In a pick that surprises everybody but Kings fans, the Kings seemingly reach for North Carolina's John Henson with the 5th pick in the NBA Draft. Kings fans saw this coming for several weeks now after reports of rave reviews from his workout but it still leaves a disappointing taste in the mouths of many Kings fans. Many fans feel that Henson could have been had farther down in the draft if the Kings had really wanted him, and could have used the 5th pick on Bradley Beal and moved him for Henson and another asset. Instead, Beal goes 6th to the Blazers.
Nobody is doubting Henson's skill as a shotblocker and rebounder, but there are very big questions regarding his offensive game and whether or not his frame is too small to bang with bigger NBA bodies and whether or not he could put enough weight to do so.
Player B is Henson, and Player A is Anthony Davis, the #1 pick and the guy every team would draft in an instant. Their measurements are essentially identical, and both are primarily defensive players. Yet one is projected to be a dominant big man while the other faces questions on if he's big enough to play in the NBA.
Henson comes into Summer League ready to prove people wrong. The Kings set him up on a dedicated program with strength and conditioning coach Daniel Shapiro to add some weight. Clifford Ray also spends a lot of his offseason working with Henson and the other big men on their overall game. By the time the season rolls around, Henson is 10 pounds heavier, still light for an NBA big man, but much readier than he was before.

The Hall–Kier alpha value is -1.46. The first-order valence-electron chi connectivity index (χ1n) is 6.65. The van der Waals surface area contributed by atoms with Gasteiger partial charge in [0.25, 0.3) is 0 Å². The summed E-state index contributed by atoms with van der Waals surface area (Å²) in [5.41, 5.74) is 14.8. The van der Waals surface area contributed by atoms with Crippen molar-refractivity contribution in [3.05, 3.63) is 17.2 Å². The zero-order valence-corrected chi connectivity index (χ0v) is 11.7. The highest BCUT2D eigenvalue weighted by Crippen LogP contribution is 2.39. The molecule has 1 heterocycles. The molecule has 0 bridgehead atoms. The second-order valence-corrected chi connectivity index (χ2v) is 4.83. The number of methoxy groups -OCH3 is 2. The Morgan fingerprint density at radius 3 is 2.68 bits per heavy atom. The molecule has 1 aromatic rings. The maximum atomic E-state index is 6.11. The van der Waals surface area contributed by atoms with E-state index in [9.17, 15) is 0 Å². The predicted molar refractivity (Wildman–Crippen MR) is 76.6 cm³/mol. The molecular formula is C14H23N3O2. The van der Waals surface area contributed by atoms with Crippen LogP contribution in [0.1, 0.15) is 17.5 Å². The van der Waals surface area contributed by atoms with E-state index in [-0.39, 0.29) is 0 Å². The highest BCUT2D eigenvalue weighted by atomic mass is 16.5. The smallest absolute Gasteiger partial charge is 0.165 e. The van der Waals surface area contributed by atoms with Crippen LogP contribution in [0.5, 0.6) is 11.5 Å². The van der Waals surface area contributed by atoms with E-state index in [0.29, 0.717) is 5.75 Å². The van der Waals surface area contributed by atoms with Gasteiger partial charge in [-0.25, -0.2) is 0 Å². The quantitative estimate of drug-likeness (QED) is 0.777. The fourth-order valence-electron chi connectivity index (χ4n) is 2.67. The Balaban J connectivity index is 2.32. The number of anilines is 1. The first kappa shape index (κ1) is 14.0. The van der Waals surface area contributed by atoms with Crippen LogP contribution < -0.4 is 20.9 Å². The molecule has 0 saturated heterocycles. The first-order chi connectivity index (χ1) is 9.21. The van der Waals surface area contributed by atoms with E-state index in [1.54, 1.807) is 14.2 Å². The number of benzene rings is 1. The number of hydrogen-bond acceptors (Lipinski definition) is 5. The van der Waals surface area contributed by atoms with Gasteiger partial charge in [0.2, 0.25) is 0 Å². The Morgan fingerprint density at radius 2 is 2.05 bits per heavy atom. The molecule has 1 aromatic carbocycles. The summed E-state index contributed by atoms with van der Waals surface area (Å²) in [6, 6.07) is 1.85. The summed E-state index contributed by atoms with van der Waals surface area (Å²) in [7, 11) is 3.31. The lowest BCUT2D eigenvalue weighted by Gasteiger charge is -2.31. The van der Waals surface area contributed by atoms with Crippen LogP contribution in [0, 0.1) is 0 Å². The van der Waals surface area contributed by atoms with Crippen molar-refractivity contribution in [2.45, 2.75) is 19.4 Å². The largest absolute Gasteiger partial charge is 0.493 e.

Right from the get go, it's clear Henson is going to be a force on the defensive end. Unlike Hassan Whiteside, the other project shotblocker the Kings have drafted, Henson seems to show a true understanding of the game on both ends of the court. From playing with a very talented North Carolina team in college, Henson has already gotten used to the fact that he isn't "the man" and can instead focus on improving the team in other ways by being the ultimate role player. He sets good screens, cuts to the basket and finishes at the rim well. Most importantly, he shows tremendous defensive ability, both on-ball and from the weak-side. Henson isn't a one-trick pony on defense either, meaning he does more than simply block shots. His lateral quickness is very good and he's able to be extremely effective in switch situations and out on the perimeter. Whenever Henson is on the floor, the Kings become a better defensive team almost by default.
Henson quickly supplants Thompson in the starting lineup simply for fit. Thompson is the better offensive player but not defensive. Henson and Cousins quickly prove to be a force together. DeMarcus has worked on his own defense much of the summer and using his very quick feet is able to keep his man in front of him, often resulting in Henson coming over from the weakside for a block or contested shot.
Henson doesn't suffer as much from rookie mistakes as some of his other fellow rookies. His three years at North Carolina under Roy Williams serve him well and he's able to mesh in seamlessly. DeMarcus affectionately nicknames him "String Bean" which quickly gets shortened to "String". Unlike the other Kings bigs, Henson does a very good job of staying out of foul trouble.
Thanks to the improved interior defense brought by Henson, the Kings record vastly improves and the team makes a late playoff push. Henson even gets some consideration for the All-Defensive teams, although he doesn't make it. That's alright though as Henson eventually becomes a perennial All-Defense team member and the first Sacramento King to win the Defensive Player of the Year award in 2017, the same year the Kings win their third straight championship after Jerry Reynolds buys the team after winning the MegaMillions jackpot in 2013.